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Like A Diamond In The Rough, This Abrasive Material Finds Its Place In The Sun

In 1891, Edward Acheson was working at Thomas Edison’s famed Menlo Park laboratory, trying to make artificial diamonds by heating clay and powdered coke in an iron bowl with a carbon arc light. The result wasn’t pretty. Instead of diamonds, he created silicon carbide—a hard and rough compound used for decades mostly as an abrasive in industrial sandpaper, grinding wheels and cutting tools, and later a grip tape for skateboard decks.

But Acheson’s accidental discovery is getting a second life as a miracle material for power management chips that could revolutionize everything from planes and locomotives to medical equipment. One of silicon carbide’s latest applications is inside solar inverters, the devices that switch direct current (DC) from solar panels into alternating current (AC) that flows from the wall outlet. GE, which Edison founded, brought its latest version this month to the Solar Power International trade show in Las Vegas and to the Intersolar trade show in Dubai.

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Top, above and below: Silicon carbide chips have applications in solar inverters, jet engines, locomotives and even medical scanners. Images credit: Chris New/GE Reports

Owen Schelenz, Product Leader of GE Power Conversion, calls the “utility-scale” device “nothing short of a revolution for solar power business.” He says the system, called LV5+ Series Solar Inverter, uses silicon carbide (SiC) power electronics to convert solar power more efficiently, increasing energy production for solar farm operators. “This helps to reduce the “levelized cost of electricity” (LCOE)—a key industry metric measuring the cost of electricity,” Schelenz says.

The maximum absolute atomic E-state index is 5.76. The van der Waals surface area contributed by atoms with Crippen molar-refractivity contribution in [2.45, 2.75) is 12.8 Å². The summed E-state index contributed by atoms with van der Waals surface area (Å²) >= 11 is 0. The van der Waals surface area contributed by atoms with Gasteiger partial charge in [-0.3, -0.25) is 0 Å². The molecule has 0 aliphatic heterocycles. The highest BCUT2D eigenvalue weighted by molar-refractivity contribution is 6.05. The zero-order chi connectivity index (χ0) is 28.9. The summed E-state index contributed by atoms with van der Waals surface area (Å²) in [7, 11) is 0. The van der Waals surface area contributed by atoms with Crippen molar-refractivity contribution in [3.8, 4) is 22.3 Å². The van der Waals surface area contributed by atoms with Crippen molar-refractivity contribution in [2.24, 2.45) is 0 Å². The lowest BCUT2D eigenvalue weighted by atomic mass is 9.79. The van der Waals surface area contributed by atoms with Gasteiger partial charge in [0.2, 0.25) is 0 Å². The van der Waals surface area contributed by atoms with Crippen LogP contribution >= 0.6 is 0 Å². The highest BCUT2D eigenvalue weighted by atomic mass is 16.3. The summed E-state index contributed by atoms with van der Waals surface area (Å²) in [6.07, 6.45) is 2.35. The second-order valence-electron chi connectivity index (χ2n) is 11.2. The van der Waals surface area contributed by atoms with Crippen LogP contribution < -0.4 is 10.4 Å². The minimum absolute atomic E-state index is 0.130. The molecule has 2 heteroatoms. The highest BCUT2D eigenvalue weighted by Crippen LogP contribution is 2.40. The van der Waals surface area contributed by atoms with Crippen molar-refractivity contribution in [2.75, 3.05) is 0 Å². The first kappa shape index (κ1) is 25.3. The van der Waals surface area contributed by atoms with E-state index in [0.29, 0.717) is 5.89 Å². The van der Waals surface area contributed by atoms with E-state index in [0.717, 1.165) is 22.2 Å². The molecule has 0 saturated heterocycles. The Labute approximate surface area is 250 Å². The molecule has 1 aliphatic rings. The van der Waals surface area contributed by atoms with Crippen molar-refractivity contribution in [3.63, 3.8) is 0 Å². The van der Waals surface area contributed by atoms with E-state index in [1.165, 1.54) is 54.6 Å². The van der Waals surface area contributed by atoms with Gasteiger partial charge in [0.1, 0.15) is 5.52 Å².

Schelenz says that GE’s modules with silicon carbide (SiC) MOSFET—metal-oxide field effect transistors—in the LV5+ help produce more energy in a smaller footprint than today’s inverters made with silicon-based IGBT transistors. This improves power-conversion efficiency by approximately 1 percent, Schelenz says.

That’s enough to produce over $2.5 million worth of additional energy generation over the lifetime of a 100 megawatt (MW) plant. In addition, SiC generates less heat loss than silicon and has a simpler design.

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GE has been testing the first utility-scale prototype SiC inverter in the GE Power Conversion lab in Berlin for the past two years.

The technology included in the LV5+ Solar eHouse Solution solves another quandary facing solar plants—how to turn power plant transformers on and off safely. Shutting them down at night can cause voltage spikes, and reconnecting them to the grid produces a large inflow of current, putting mechanical stress on equipment and shortening its life.

As a result, many operators leave equipment on overnight, consuming a couple of kilowatts while the inverter is not producing power during the nighttime hours—a cost of $800,000 over a 100MW plant’s life. Using intelligent controls, the LV5+ equalizes the voltage at the transformer and at the grid, allowing transformers to be connected or disconnected smoothly and cleanly.

The end result is more cost savings for customers, Schelenz says.

 

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